Rangnick leaves Hoffenheim
Marco Pezzaiuoli has been placed in charge of Hoffenheim after Ralf Rangnick left the club "by mutual consent".
Last Updated: 02/01/11 1:31pm
Marco Pezzaiuoli has been placed in charge of Bundesliga side Hoffenheim after Ralf Rangnick left the club "by mutual consent".
The Baden-Wurttemberg club announced the change at a press conference held on Sunday.
The 52-year-old Rangnick has decided to leave after over four years in charge of the club after learning they had sold Luiz Gustavo to Bayern Munich on Saturday - a decision he did not agree with.
The former Schalke and Hannover coach made it clear before the winter break that such a transfer would be "the wrong signal" and that he would not accept it. However, the club's owner Dietmar Hopp and general manager Ernst Tanner went ahead and sanctioned the transfer.
According to a statement on the club's website, the "expectations of the coach and those of the club regarding the future sporting and economic development of Hoffenheim were diverging".
However, Hopp today thanked Rangnick for his work and wished him well for the future.
"The unique success of marching through to the Bundesliga will remain strongly linked with the name of Ralf Rangnick," he said.
"After completing our 'Bundesliga project' after only two years, it is absolutely understandable that Ralf Rangnick seeks challenges in different dimensions having reached the boundaries of what a comparably small Bundesliga club with a stadium for 30,000 fans and around 6,000 members can offer him.
"I thank Ralf Rangnick for his amazing achievements in Hoffenheim and the many valuable impulses which will have lasting effects and I wish him lots of success with his next coaching job."
Rangnick took over as coach of Hoffenheim in July 2006 when they were in the third division of German football.
He led them to promotion that year and took them straight through the second division into the top flight at the first time of asking in 2008.
Hoffenheim's first six months in the Bundesliga were a fairytale with the club ending the calendar year at the top of the table with 35 points from 17 games, but a slump in the second half of the season saw them end the campaign in seventh position.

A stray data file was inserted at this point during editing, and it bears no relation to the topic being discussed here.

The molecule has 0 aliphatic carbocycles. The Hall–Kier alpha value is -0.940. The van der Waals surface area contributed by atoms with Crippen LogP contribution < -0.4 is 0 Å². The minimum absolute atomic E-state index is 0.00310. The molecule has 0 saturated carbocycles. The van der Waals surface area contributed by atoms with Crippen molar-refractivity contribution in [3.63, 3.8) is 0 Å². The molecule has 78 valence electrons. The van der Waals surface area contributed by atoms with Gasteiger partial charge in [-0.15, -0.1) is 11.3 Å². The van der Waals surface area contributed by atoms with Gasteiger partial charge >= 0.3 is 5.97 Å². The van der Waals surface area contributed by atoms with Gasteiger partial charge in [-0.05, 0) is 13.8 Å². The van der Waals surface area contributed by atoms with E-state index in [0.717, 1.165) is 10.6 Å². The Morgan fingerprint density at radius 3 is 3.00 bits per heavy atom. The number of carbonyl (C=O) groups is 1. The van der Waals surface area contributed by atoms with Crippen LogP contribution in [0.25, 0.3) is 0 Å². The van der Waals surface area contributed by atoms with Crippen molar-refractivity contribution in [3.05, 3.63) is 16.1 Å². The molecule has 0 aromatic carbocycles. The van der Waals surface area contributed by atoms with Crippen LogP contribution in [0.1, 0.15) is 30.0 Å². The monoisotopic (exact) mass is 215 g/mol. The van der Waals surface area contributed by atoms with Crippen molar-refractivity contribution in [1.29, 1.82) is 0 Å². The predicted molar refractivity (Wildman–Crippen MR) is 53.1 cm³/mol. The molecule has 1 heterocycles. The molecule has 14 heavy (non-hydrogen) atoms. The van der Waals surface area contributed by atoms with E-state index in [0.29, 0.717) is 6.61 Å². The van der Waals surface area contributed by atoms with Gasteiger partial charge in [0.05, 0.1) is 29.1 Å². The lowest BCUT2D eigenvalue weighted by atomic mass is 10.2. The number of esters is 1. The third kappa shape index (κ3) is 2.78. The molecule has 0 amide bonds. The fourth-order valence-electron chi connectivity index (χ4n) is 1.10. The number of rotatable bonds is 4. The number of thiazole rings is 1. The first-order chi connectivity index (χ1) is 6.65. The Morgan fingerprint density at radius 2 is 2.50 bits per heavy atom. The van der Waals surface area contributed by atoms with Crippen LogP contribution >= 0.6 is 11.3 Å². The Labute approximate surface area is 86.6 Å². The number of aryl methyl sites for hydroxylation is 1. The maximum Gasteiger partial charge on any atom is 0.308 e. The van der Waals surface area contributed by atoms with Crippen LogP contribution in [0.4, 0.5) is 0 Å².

The club consolidated last season with an 11th-place finish and they ended 2010 in eighth position, just four points adrift of fifth-placed Bayern Munich.
Despite the differences over the sale of Luiz Gustavo, Rangnick said he had always enjoyed an amicable relationship with Hopp and Hoffenheim.
"My time at Hoffenheim was dominated by huge sporting success and a constant development of the team and also of individual players," he said.
"Many of them are not only regulars at Hoffenheim but have also become national team players for their respective countries.
"During the years, I have always had a respectful, faithful working relationship with Dietmar Hopp and the club's management.
"We were all pulling in the same direction and always found a way back to each other after any small discrepancy, otherwise what we reached and achieved would not have been possible."
Rangnick is the fourth managerial casualty in the Bundesliga this season after Zvonimir Soldo was sacked as coach of Cologne and both Christian Gross and Jens Keller were fired by Stuttgart.
His replacement Pezzaiuoli joined Hoffenheim in the summer after having worked with the German Football Association as a youth team coach, leading the under-17s to European Championships' glory in 2009.
The 42-year-old will lead the team at an indoor football tournament in Mannheim before jetting out to La Manga with the squad tomorrow to prepare for the second half of the Bundesliga season.
Young full-back David Alaba should also be joining Pezzaiuoli and his squad in Spain after he was inserted in the deal which saw Luiz Gustavo move to Bayern.
The 18-year-old will join Hoffenheim on loan until the end of the season.
"He is a great talent, but the problem is he does not get enough match practice at Bayern Munich," explained Bayern coach Louis van Gaal on his club's website.
"That is not good for a great talent - he has got to play."